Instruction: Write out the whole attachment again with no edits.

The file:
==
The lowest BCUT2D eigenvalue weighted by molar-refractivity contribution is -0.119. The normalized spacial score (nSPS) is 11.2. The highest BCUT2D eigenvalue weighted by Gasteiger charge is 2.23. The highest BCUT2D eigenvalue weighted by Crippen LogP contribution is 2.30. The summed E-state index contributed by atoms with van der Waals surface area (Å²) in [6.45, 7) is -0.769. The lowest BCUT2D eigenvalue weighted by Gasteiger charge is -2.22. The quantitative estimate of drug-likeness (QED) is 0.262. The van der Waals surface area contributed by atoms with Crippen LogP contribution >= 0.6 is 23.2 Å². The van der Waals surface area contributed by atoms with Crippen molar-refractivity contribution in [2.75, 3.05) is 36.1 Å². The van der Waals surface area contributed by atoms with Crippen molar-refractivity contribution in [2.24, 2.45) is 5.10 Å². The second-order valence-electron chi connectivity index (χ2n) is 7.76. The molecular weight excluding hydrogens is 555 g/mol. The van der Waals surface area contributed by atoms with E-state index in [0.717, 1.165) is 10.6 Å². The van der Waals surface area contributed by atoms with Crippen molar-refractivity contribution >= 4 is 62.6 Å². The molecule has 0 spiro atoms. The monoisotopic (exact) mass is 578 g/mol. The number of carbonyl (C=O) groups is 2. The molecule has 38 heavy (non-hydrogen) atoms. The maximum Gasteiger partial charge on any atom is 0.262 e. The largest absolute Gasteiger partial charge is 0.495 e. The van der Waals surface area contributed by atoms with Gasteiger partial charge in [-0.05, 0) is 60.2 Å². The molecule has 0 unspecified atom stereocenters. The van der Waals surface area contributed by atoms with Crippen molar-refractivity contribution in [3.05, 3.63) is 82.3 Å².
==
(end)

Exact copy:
The lowest BCUT2D eigenvalue weighted by molar-refractivity contribution is -0.119. The normalized spacial score (nSPS) is 11.2. The highest BCUT2D eigenvalue weighted by Gasteiger charge is 2.23. The highest BCUT2D eigenvalue weighted by Crippen LogP contribution is 2.30. The summed E-state index contributed by atoms with van der Waals surface area (Å²) in [6.45, 7) is -0.769. The lowest BCUT2D eigenvalue weighted by Gasteiger charge is -2.22. The quantitative estimate of drug-likeness (QED) is 0.262. The van der Waals surface area contributed by atoms with Crippen LogP contribution >= 0.6 is 23.2 Å². The van der Waals surface area contributed by atoms with Crippen molar-refractivity contribution in [2.75, 3.05) is 36.1 Å². The van der Waals surface area contributed by atoms with Crippen molar-refractivity contribution in [2.24, 2.45) is 5.10 Å². The second-order valence-electron chi connectivity index (χ2n) is 7.76. The molecular weight excluding hydrogens is 555 g/mol. The van der Waals surface area contributed by atoms with E-state index in [0.717, 1.165) is 10.6 Å². The van der Waals surface area contributed by atoms with Crippen molar-refractivity contribution >= 4 is 62.6 Å². The molecule has 0 spiro atoms. The monoisotopic (exact) mass is 578 g/mol. The number of carbonyl (C=O) groups is 2. The molecule has 38 heavy (non-hydrogen) atoms. The maximum Gasteiger partial charge on any atom is 0.262 e. The largest absolute Gasteiger partial charge is 0.495 e. The van der Waals surface area contributed by atoms with Gasteiger partial charge in [-0.05, 0) is 60.2 Å². The molecule has 0 unspecified atom stereocenters. The van der Waals surface area contributed by atoms with Crippen molar-refractivity contribution in [3.05, 3.63) is 82.3 Å².